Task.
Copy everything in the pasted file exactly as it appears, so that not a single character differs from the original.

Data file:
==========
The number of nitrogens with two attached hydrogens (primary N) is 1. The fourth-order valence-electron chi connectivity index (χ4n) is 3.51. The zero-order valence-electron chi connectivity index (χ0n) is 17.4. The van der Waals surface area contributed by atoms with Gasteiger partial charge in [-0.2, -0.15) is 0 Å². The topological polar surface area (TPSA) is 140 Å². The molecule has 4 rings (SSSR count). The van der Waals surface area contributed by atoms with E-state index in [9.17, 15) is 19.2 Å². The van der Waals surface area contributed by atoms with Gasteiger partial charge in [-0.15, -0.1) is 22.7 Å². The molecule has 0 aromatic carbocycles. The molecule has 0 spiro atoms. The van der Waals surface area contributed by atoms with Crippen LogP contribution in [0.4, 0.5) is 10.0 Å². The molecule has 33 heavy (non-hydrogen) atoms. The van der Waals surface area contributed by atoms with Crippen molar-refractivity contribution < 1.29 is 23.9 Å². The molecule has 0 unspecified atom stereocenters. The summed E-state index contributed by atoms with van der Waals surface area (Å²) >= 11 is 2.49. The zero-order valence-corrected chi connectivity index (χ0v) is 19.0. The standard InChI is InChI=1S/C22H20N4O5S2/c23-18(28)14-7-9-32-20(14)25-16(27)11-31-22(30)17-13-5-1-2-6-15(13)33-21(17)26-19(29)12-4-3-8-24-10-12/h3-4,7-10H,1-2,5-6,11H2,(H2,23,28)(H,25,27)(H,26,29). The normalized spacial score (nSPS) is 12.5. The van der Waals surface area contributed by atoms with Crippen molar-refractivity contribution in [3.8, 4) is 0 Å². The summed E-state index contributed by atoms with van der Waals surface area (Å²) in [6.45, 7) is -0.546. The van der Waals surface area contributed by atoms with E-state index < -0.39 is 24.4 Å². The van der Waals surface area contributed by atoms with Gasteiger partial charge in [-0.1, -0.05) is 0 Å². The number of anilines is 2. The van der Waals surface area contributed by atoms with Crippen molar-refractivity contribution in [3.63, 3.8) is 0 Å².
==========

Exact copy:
The number of nitrogens with two attached hydrogens (primary N) is 1. The fourth-order valence-electron chi connectivity index (χ4n) is 3.51. The zero-order valence-electron chi connectivity index (χ0n) is 17.4. The van der Waals surface area contributed by atoms with Gasteiger partial charge in [-0.2, -0.15) is 0 Å². The topological polar surface area (TPSA) is 140 Å². The molecule has 4 rings (SSSR count). The van der Waals surface area contributed by atoms with E-state index in [9.17, 15) is 19.2 Å². The van der Waals surface area contributed by atoms with Gasteiger partial charge in [-0.15, -0.1) is 22.7 Å². The molecule has 0 aromatic carbocycles. The molecule has 0 spiro atoms. The van der Waals surface area contributed by atoms with Crippen LogP contribution in [0.4, 0.5) is 10.0 Å². The molecule has 33 heavy (non-hydrogen) atoms. The van der Waals surface area contributed by atoms with Crippen molar-refractivity contribution < 1.29 is 23.9 Å². The molecule has 0 unspecified atom stereocenters. The summed E-state index contributed by atoms with van der Waals surface area (Å²) >= 11 is 2.49. The zero-order valence-corrected chi connectivity index (χ0v) is 19.0. The standard InChI is InChI=1S/C22H20N4O5S2/c23-18(28)14-7-9-32-20(14)25-16(27)11-31-22(30)17-13-5-1-2-6-15(13)33-21(17)26-19(29)12-4-3-8-24-10-12/h3-4,7-10H,1-2,5-6,11H2,(H2,23,28)(H,25,27)(H,26,29). The normalized spacial score (nSPS) is 12.5. The van der Waals surface area contributed by atoms with Crippen molar-refractivity contribution in [3.8, 4) is 0 Å². The summed E-state index contributed by atoms with van der Waals surface area (Å²) in [6.45, 7) is -0.546. The van der Waals surface area contributed by atoms with E-state index < -0.39 is 24.4 Å². The van der Waals surface area contributed by atoms with Gasteiger partial charge in [-0.1, -0.05) is 0 Å². The number of anilines is 2. The van der Waals surface area contributed by atoms with Crippen molar-refractivity contribution in [3.63, 3.8) is 0 Å².